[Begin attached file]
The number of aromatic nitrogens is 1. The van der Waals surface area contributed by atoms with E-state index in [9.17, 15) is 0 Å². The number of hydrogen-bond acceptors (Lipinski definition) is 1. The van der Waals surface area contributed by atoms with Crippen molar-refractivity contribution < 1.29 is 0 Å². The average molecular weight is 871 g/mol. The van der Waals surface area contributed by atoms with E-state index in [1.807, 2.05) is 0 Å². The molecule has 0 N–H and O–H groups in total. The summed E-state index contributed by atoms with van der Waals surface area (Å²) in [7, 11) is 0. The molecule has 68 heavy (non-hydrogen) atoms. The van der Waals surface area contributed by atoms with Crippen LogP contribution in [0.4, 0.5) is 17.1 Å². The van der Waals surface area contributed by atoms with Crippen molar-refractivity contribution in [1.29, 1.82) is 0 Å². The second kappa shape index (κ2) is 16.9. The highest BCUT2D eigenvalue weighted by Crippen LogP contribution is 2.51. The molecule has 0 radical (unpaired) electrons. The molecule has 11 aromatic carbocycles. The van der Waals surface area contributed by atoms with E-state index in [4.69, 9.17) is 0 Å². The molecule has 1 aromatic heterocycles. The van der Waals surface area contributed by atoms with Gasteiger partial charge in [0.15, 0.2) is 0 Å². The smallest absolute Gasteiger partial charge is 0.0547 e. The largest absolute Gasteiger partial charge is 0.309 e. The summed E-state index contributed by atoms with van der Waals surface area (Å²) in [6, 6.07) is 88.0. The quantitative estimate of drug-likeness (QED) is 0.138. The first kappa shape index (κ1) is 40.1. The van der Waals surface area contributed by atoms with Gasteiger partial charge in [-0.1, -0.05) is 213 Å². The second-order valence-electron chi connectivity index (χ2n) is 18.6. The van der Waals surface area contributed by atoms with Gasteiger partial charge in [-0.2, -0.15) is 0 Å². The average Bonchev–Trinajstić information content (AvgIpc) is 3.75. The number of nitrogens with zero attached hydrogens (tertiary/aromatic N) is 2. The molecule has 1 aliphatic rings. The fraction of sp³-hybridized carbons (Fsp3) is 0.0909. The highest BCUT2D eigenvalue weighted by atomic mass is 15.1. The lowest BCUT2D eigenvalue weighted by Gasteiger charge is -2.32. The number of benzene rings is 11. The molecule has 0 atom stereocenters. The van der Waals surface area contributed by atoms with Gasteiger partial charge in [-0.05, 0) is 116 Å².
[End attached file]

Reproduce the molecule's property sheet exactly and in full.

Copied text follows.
The number of aromatic nitrogens is 1. The van der Waals surface area contributed by atoms with E-state index in [9.17, 15) is 0 Å². The number of hydrogen-bond acceptors (Lipinski definition) is 1. The van der Waals surface area contributed by atoms with Crippen molar-refractivity contribution < 1.29 is 0 Å². The average molecular weight is 871 g/mol. The van der Waals surface area contributed by atoms with E-state index in [1.807, 2.05) is 0 Å². The molecule has 0 N–H and O–H groups in total. The summed E-state index contributed by atoms with van der Waals surface area (Å²) in [7, 11) is 0. The molecule has 68 heavy (non-hydrogen) atoms. The van der Waals surface area contributed by atoms with Crippen LogP contribution in [0.4, 0.5) is 17.1 Å². The van der Waals surface area contributed by atoms with Crippen molar-refractivity contribution in [1.29, 1.82) is 0 Å². The second kappa shape index (κ2) is 16.9. The highest BCUT2D eigenvalue weighted by Crippen LogP contribution is 2.51. The molecule has 0 radical (unpaired) electrons. The molecule has 11 aromatic carbocycles. The van der Waals surface area contributed by atoms with E-state index in [4.69, 9.17) is 0 Å². The molecule has 1 aromatic heterocycles. The van der Waals surface area contributed by atoms with Gasteiger partial charge in [0.15, 0.2) is 0 Å². The smallest absolute Gasteiger partial charge is 0.0547 e. The largest absolute Gasteiger partial charge is 0.309 e. The summed E-state index contributed by atoms with van der Waals surface area (Å²) in [6, 6.07) is 88.0. The quantitative estimate of drug-likeness (QED) is 0.138. The first kappa shape index (κ1) is 40.1. The van der Waals surface area contributed by atoms with Gasteiger partial charge in [-0.1, -0.05) is 213 Å². The second-order valence-electron chi connectivity index (χ2n) is 18.6. The van der Waals surface area contributed by atoms with Gasteiger partial charge in [-0.2, -0.15) is 0 Å². The average Bonchev–Trinajstić information content (AvgIpc) is 3.75. The number of nitrogens with zero attached hydrogens (tertiary/aromatic N) is 2. The molecule has 1 aliphatic rings. The fraction of sp³-hybridized carbons (Fsp3) is 0.0909. The highest BCUT2D eigenvalue weighted by atomic mass is 15.1. The lowest BCUT2D eigenvalue weighted by Gasteiger charge is -2.32. The number of benzene rings is 11. The molecule has 0 atom stereocenters. The van der Waals surface area contributed by atoms with Gasteiger partial charge in [-0.05, 0) is 116 Å².